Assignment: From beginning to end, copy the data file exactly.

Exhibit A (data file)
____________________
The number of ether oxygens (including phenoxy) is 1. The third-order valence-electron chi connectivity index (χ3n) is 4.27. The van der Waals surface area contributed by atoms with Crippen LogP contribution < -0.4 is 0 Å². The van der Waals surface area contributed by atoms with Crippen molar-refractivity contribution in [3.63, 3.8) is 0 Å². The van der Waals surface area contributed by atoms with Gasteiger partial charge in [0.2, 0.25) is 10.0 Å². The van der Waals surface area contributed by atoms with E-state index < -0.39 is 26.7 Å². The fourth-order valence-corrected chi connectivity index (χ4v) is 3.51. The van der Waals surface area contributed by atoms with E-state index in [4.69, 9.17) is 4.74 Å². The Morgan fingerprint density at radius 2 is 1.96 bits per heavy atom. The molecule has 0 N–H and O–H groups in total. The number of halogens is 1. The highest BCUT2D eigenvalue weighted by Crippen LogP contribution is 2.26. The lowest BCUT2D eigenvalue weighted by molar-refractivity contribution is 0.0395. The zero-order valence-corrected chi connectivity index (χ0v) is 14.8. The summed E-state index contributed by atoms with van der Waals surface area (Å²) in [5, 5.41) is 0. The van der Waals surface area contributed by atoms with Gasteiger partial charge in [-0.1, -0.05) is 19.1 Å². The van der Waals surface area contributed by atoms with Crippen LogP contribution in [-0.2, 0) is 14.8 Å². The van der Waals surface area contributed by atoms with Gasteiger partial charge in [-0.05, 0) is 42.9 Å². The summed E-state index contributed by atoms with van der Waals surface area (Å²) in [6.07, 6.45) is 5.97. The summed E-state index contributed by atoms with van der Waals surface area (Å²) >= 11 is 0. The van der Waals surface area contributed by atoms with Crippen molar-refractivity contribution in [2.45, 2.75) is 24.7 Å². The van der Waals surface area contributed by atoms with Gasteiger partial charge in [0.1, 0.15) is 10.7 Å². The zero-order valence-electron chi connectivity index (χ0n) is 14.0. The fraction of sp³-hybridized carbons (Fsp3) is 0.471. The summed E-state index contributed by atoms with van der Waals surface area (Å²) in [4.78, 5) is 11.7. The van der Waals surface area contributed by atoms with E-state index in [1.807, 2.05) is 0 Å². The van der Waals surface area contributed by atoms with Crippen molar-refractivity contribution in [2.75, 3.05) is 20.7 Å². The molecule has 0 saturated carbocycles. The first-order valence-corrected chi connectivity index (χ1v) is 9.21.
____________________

The number of ether oxygens (including phenoxy) is 1. The third-order valence-electron chi connectivity index (χ3n) is 4.27. The van der Waals surface area contributed by atoms with Crippen LogP contribution < -0.4 is 0 Å². The van der Waals surface area contributed by atoms with Crippen molar-refractivity contribution in [3.63, 3.8) is 0 Å². The van der Waals surface area contributed by atoms with Gasteiger partial charge in [0.2, 0.25) is 10.0 Å². The van der Waals surface area contributed by atoms with E-state index < -0.39 is 26.7 Å². The fourth-order valence-corrected chi connectivity index (χ4v) is 3.51. The van der Waals surface area contributed by atoms with E-state index in [4.69, 9.17) is 4.74 Å². The Morgan fingerprint density at radius 2 is 1.96 bits per heavy atom. The molecule has 0 N–H and O–H groups in total. The number of halogens is 1. The highest BCUT2D eigenvalue weighted by Crippen LogP contribution is 2.26. The lowest BCUT2D eigenvalue weighted by molar-refractivity contribution is 0.0395. The zero-order valence-corrected chi connectivity index (χ0v) is 14.8. The summed E-state index contributed by atoms with van der Waals surface area (Å²) in [5, 5.41) is 0. The van der Waals surface area contributed by atoms with Gasteiger partial charge in [-0.1, -0.05) is 19.1 Å². The van der Waals surface area contributed by atoms with Crippen LogP contribution in [-0.2, 0) is 14.8 Å². The van der Waals surface area contributed by atoms with Gasteiger partial charge in [-0.05, 0) is 42.9 Å². The summed E-state index contributed by atoms with van der Waals surface area (Å²) in [6.07, 6.45) is 5.97. The summed E-state index contributed by atoms with van der Waals surface area (Å²) >= 11 is 0. The van der Waals surface area contributed by atoms with Crippen molar-refractivity contribution in [2.45, 2.75) is 24.7 Å². The van der Waals surface area contributed by atoms with Gasteiger partial charge in [0.1, 0.15) is 10.7 Å². The zero-order valence-electron chi connectivity index (χ0n) is 14.0. The fraction of sp³-hybridized carbons (Fsp3) is 0.471. The summed E-state index contributed by atoms with van der Waals surface area (Å²) in [4.78, 5) is 11.7. The van der Waals surface area contributed by atoms with E-state index in [1.807, 2.05) is 0 Å². The van der Waals surface area contributed by atoms with Crippen molar-refractivity contribution in [2.75, 3.05) is 20.7 Å². The molecule has 0 saturated carbocycles. The first-order valence-corrected chi connectivity index (χ1v) is 9.21.